The tunes and tales of famed folk duo Simon & Garfunkel
The magic of Simon & Garfunkel lives on at Horsham’s The Capitol on Wednesday, September 30 (www.thecapitolhorsham.com or 01403 750220).
Dean Elliott –Paul Simon in the show – is delighted at the way it has all taken off since he launched The Simon and Garfunkel Story at the beginning of last year.
“It has been incredible. We just thought ‘Let’s take it out for six months and see where it goes’. We did it and it was such a success that so many people loved it that the theatres are wanting to book us again. We went into the West End and started filling the concert halls. So we thought ‘Why would we want to stop?’
“I think what we get right is the fact it is not a tribute show. It is not cheesy. It is not tacky. It is done with absolute love for the music and for the story and for the people. I think the reality is that for people who like Simon & Garfunkel, their memories are actually quite precious to them. They hold those memories really dear, and they don’t want anyone to ruin them, to cheapen them in any way.”
The Simon and Garfunkel Story, with David Tudor as Garfunkel, tells the tale of how two young boys from Queens, New York, went on to become the world’s most successful music duo of all time. Starting from their humble beginnings as ’50s rock ’n’ roll duo Tom & Jerry, The Simon and Garfunkel Story takes you through all the songs and stories that shaped them, the dramatic split, their individual solo careers and ending with a recreation of the celebrated 1981 Central Park reunion concert.
“The great thing for the audience is that Simon & Garfunkel spanned the whole of the 1960s. They started in 1957, and they split up in 1970. You can see them as very much an expression of the ’60s, and so much happened in that decade that was life-changing. The decade opened up millions of people to a newer way of life, and we can introduce that sort of thing through the videos on the screen. We can touch on the lighter themes, and we can also touch on some of the darker themes and then tie them all together with a neat bow!”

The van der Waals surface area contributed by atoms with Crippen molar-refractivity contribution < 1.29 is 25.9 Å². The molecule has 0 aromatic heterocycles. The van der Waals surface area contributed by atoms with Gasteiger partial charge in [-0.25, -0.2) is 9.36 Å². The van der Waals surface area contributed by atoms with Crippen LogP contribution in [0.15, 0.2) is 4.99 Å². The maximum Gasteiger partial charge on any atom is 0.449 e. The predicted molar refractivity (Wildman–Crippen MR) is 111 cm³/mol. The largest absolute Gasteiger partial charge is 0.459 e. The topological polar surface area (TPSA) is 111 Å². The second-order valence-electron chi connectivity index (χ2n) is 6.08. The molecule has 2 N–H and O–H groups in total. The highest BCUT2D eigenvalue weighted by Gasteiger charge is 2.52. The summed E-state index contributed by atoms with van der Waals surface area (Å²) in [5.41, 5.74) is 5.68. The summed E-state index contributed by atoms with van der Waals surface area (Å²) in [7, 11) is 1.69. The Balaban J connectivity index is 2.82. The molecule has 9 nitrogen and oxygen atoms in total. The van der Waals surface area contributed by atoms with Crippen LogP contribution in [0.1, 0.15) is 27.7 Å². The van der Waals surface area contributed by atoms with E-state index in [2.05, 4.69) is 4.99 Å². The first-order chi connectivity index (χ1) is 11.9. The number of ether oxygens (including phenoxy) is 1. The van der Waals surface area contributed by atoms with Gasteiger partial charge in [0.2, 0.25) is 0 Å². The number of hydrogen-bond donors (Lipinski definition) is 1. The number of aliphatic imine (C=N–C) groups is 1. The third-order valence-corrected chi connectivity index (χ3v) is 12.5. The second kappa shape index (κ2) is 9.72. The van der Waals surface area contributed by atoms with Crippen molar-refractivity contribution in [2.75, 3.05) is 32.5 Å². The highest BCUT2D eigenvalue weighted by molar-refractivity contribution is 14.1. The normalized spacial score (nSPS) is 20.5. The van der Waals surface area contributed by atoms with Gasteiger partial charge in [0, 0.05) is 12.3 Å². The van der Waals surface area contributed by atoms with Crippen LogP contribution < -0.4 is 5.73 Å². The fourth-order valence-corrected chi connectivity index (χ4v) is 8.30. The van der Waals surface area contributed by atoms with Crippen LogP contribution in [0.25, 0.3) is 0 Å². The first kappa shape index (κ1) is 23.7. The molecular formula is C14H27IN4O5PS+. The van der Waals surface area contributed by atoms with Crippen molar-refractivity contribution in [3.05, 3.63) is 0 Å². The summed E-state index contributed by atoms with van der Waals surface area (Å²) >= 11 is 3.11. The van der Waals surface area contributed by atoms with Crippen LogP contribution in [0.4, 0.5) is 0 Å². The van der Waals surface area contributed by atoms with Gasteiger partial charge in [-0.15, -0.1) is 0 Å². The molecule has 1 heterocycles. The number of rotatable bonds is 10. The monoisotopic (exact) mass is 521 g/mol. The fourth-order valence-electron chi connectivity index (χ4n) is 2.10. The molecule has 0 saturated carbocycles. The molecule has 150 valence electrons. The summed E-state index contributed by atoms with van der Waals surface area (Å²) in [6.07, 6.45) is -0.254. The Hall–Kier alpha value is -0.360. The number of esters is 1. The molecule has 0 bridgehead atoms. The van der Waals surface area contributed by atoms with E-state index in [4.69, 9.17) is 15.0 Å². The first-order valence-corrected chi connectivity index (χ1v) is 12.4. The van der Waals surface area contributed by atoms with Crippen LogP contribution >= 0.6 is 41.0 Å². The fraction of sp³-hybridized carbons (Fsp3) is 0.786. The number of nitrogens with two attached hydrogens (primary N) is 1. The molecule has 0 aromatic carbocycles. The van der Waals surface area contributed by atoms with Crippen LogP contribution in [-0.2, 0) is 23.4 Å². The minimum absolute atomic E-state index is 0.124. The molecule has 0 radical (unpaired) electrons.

“We are in the process of changing the show for later in the year, but I think we got it right right from the start. We have added a couple of songs, and we took out one, ‘A Most Peculiar Man’. It wasn’t that it wasn’t getting a good response. It was more the fact that we are telling the story in chronological form. If you were writing a musical, you would put in your big hits in certain places for the maximum effect. If you think of the peaks and the troughs in a piece of theatre, you think where you want something maybe a bit sad and then something more romantic.”
Against that, they were able to add in ‘Baby Driver’, one that the fans were definitely demanding: “That song is great. It was one the fans were always asking for, and it was great to be able to add it in.”
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